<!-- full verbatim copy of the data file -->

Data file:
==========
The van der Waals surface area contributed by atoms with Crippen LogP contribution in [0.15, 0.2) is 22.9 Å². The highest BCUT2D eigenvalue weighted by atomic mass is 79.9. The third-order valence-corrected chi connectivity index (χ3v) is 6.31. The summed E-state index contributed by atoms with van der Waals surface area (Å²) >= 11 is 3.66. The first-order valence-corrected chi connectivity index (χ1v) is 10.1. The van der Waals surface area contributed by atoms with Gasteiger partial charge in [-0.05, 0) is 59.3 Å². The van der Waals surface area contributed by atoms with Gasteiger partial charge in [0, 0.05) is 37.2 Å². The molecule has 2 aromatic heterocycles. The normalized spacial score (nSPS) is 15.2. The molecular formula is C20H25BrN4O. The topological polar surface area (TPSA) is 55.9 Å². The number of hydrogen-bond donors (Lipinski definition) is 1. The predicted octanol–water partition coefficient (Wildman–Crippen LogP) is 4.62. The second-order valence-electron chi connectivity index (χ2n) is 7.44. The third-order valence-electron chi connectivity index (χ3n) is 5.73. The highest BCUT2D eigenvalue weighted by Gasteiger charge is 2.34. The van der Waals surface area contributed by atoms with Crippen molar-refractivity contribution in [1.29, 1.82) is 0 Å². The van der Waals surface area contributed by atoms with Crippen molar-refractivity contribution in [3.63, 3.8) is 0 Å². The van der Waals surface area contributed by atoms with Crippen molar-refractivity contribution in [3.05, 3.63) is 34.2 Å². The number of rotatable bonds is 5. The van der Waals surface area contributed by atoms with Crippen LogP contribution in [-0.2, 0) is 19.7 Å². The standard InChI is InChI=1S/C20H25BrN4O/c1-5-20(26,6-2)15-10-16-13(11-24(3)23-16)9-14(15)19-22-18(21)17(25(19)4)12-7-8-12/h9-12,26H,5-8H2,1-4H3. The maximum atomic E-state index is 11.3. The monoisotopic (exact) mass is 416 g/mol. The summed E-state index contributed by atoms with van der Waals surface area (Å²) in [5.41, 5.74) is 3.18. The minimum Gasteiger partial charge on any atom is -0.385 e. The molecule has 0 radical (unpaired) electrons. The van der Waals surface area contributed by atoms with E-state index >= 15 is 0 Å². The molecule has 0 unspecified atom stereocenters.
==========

The van der Waals surface area contributed by atoms with Crippen LogP contribution in [0.15, 0.2) is 22.9 Å². The highest BCUT2D eigenvalue weighted by atomic mass is 79.9. The third-order valence-corrected chi connectivity index (χ3v) is 6.31. The summed E-state index contributed by atoms with van der Waals surface area (Å²) >= 11 is 3.66. The first-order valence-corrected chi connectivity index (χ1v) is 10.1. The van der Waals surface area contributed by atoms with Gasteiger partial charge in [-0.05, 0) is 59.3 Å². The van der Waals surface area contributed by atoms with Gasteiger partial charge in [0, 0.05) is 37.2 Å². The molecule has 2 aromatic heterocycles. The normalized spacial score (nSPS) is 15.2. The molecular formula is C20H25BrN4O. The topological polar surface area (TPSA) is 55.9 Å². The number of hydrogen-bond donors (Lipinski definition) is 1. The predicted octanol–water partition coefficient (Wildman–Crippen LogP) is 4.62. The second-order valence-electron chi connectivity index (χ2n) is 7.44. The third-order valence-electron chi connectivity index (χ3n) is 5.73. The highest BCUT2D eigenvalue weighted by Gasteiger charge is 2.34. The van der Waals surface area contributed by atoms with Crippen molar-refractivity contribution in [1.29, 1.82) is 0 Å². The van der Waals surface area contributed by atoms with Crippen molar-refractivity contribution in [3.63, 3.8) is 0 Å². The van der Waals surface area contributed by atoms with Crippen molar-refractivity contribution in [3.05, 3.63) is 34.2 Å². The number of rotatable bonds is 5. The van der Waals surface area contributed by atoms with Crippen LogP contribution in [-0.2, 0) is 19.7 Å². The standard InChI is InChI=1S/C20H25BrN4O/c1-5-20(26,6-2)15-10-16-13(11-24(3)23-16)9-14(15)19-22-18(21)17(25(19)4)12-7-8-12/h9-12,26H,5-8H2,1-4H3. The maximum atomic E-state index is 11.3. The monoisotopic (exact) mass is 416 g/mol. The summed E-state index contributed by atoms with van der Waals surface area (Å²) in [5.41, 5.74) is 3.18. The minimum Gasteiger partial charge on any atom is -0.385 e. The molecule has 0 radical (unpaired) electrons. The van der Waals surface area contributed by atoms with E-state index >= 15 is 0 Å². The molecule has 0 unspecified atom stereocenters.